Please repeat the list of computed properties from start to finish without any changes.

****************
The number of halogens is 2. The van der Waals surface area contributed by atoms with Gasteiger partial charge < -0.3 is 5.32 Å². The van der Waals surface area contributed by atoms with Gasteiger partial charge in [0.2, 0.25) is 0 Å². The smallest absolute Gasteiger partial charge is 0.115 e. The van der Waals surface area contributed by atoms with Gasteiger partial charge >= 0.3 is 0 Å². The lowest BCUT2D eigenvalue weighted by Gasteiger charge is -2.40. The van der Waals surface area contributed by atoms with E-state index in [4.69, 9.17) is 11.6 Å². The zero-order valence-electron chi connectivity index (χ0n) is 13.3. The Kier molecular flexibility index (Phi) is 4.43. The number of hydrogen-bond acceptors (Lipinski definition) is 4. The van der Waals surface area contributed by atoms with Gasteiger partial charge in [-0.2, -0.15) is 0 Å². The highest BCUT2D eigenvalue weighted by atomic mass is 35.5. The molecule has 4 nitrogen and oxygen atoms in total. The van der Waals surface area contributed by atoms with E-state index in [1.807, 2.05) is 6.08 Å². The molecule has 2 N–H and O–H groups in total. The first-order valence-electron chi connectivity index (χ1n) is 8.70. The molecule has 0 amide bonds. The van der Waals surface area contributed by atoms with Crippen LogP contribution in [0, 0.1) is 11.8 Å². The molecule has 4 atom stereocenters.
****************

The number of halogens is 2. The van der Waals surface area contributed by atoms with Gasteiger partial charge < -0.3 is 5.32 Å². The van der Waals surface area contributed by atoms with Gasteiger partial charge in [0.2, 0.25) is 0 Å². The smallest absolute Gasteiger partial charge is 0.115 e. The van der Waals surface area contributed by atoms with Gasteiger partial charge >= 0.3 is 0 Å². The lowest BCUT2D eigenvalue weighted by Gasteiger charge is -2.40. The van der Waals surface area contributed by atoms with E-state index in [4.69, 9.17) is 11.6 Å². The zero-order valence-electron chi connectivity index (χ0n) is 13.3. The Kier molecular flexibility index (Phi) is 4.43. The number of hydrogen-bond acceptors (Lipinski definition) is 4. The van der Waals surface area contributed by atoms with Gasteiger partial charge in [-0.2, -0.15) is 0 Å². The highest BCUT2D eigenvalue weighted by atomic mass is 35.5. The molecule has 4 nitrogen and oxygen atoms in total. The van der Waals surface area contributed by atoms with E-state index in [1.807, 2.05) is 6.08 Å². The molecule has 2 N–H and O–H groups in total. The first-order valence-electron chi connectivity index (χ1n) is 8.70. The molecule has 0 amide bonds. The van der Waals surface area contributed by atoms with Crippen LogP contribution in [0, 0.1) is 11.8 Å². The molecule has 4 atom stereocenters.